Phosphatase Subfamily Auxilin

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Phosphatase Classification: Superfamily CC1: Family PTEN: Subfamily Auxilin

Auxillins are pseudophosphatases and kinases that bind phospholipids and are involved in clathrin-coated vesicle function. Human forms are associated with Parkinson's disease.

Evolution

Auxilins are metazoan-specific, and lost from nematodes. Human has two members: auxilin and DNAJC6, which emerged by gene duplication in jawed vertebrates. The DNAJ domain appears to be much older and has orthologs in Arabidopsis (JAC1) and yeast (Swa2) that are also involved in clathrin uncoating, but lack phosphatase and kinase domains.

Domain Structure

Most auxillins are 1000-1500 AA long, with an N-terminal GAK kinase domain, a PTEN-like phosphatase domain in the middle, and a DnaJ domain at the very C-terminus. One of the two human homologs, DNAJC6/Auxillin-1 has lost the kinase domain.

Functions

Human GAK is known as Cyclin G-Associated Kinase, and associated with Cyclin G and CDK5 [1]. Both GAK and DNAJC6 are genetically implicated in Parkinson's disease and GAK physically associates with the Parkinson's kinase, LRRK2. Human DNAJC6 is only expressed in neuronal tissues, but GAK is widespread, and generally expressed higher in non-neuronal tissue. GAK and DNAJC6 bind clathrin heavy chain and are found in and required for the function of clathrin-associated vesicles, particularly by interacting with Hsc70 in uncoating of the vesicles [2]. GAK also binds AP1 and is required for endosomal sorting [3]. GAK can also localize to the nucleus and is required in a clathrin-dependent manner for mitosis [4].

Little is known about the phosphatase or kinase activities of auxilins, though one report shows that GAK phosphorylates and activates the PP2A complex [5]. The phosphatase domains of both are predicted to be inactive (HCx5R changed to HCx5A in both), and both GAK and DNAJC6 phosphatase domains have been shown to bind phospholipids, which are also involved in clathrin-coated vesicles [6, 7].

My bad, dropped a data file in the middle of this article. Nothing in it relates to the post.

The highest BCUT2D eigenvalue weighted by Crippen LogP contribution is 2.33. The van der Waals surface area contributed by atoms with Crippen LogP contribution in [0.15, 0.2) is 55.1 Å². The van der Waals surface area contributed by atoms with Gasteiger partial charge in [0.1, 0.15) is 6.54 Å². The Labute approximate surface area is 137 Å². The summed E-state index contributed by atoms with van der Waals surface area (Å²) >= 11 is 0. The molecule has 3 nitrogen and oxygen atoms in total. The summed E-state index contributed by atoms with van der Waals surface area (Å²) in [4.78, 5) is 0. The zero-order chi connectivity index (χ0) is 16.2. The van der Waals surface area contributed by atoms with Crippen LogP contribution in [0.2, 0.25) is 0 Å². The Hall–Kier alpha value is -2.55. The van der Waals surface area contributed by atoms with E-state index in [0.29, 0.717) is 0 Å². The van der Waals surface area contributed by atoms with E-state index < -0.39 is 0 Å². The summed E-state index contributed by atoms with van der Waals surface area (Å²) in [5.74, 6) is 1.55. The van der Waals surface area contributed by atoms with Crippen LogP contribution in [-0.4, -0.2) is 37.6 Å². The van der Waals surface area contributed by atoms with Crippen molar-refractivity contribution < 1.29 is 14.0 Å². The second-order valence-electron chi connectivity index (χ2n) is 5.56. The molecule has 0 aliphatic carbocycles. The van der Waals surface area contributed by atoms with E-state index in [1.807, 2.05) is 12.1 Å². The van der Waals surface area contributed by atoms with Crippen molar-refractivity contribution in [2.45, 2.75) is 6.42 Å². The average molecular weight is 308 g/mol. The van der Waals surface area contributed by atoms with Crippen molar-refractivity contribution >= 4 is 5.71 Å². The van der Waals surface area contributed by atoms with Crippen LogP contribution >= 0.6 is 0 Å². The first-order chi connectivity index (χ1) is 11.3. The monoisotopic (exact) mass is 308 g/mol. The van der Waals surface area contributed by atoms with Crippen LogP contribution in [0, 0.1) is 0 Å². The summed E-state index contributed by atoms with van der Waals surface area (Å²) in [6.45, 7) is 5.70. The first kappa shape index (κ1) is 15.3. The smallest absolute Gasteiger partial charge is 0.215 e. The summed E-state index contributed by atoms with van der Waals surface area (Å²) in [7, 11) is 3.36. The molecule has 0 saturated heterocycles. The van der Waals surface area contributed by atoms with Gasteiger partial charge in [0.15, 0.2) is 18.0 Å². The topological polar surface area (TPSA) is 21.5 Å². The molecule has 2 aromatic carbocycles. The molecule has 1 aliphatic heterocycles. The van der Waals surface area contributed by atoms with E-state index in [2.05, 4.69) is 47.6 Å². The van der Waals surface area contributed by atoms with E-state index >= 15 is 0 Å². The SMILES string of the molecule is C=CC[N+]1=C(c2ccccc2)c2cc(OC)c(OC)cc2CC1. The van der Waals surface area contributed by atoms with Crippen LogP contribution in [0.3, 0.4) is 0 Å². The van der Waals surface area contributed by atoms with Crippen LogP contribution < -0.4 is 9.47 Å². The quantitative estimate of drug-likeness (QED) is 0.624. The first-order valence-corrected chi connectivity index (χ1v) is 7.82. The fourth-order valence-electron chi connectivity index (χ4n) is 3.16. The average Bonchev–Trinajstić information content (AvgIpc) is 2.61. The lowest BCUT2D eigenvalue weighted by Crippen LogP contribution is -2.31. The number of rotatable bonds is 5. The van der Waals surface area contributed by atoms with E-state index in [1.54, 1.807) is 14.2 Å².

References

  1. Kanaoka Y, Kimura SH, Okazaki I, Ikeda M, and Nojima H. GAK: a cyclin G associated kinase contains a tensin/auxilin-like domain. FEBS Lett. 1997 Jan 27;402(1):73-80. PubMed ID:9013862 | HubMed [Kanaoka]
  2. Scheele U, Kalthoff C, and Ungewickell E. Multiple interactions of auxilin 1 with clathrin and the AP-2 adaptor complex. J Biol Chem. 2001 Sep 28;276(39):36131-8. DOI:10.1074/jbc.M106511200 | PubMed ID:11470803 | HubMed [Scheele]
  3. Kametaka S, Moriyama K, Burgos PV, Eisenberg E, Greene LE, Mattera R, and Bonifacino JS. Canonical interaction of cyclin G associated kinase with adaptor protein 1 regulates lysosomal enzyme sorting. Mol Biol Cell. 2007 Aug;18(8):2991-3001. DOI:10.1091/mbc.e06-12-1162 | PubMed ID:17538018 | HubMed [Kametaka]
  4. Shimizu H, Nagamori I, Yabuta N, and Nojima H. GAK, a regulator of clathrin-mediated membrane traffic, also controls centrosome integrity and chromosome congression. J Cell Sci. 2009 Sep 1;122(Pt 17):3145-52. DOI:10.1242/jcs.052795 | PubMed ID:19654208 | HubMed [Shimizu]
  5. Naito Y, Shimizu H, Kasama T, Sato J, Tabara H, Okamoto A, Yabuta N, and Nojima H. Cyclin G-associated kinase regulates protein phosphatase 2A by phosphorylation of its B'γ subunit. Cell Cycle. 2012 Feb 1;11(3):604-16. DOI:10.4161/cc.11.3.19114 | PubMed ID:22262175 | HubMed [Naito]
  6. Lee DW, Wu X, Eisenberg E, and Greene LE. Recruitment dynamics of GAK and auxilin to clathrin-coated pits during endocytosis. J Cell Sci. 2006 Sep 1;119(Pt 17):3502-12. DOI:10.1242/jcs.03092 | PubMed ID:16895969 | HubMed [Lee]
  7. Kalli AC, Morgan G, and Sansom MS. Interactions of the auxilin-1 PTEN-like domain with model membranes result in nanoclustering of phosphatidyl inositol phosphates. Biophys J. 2013 Jul 2;105(1):137-45. DOI:10.1016/j.bpj.2013.05.012 | PubMed ID:23823232 | HubMed [Kalli]
All Medline abstracts: PubMed | HubMed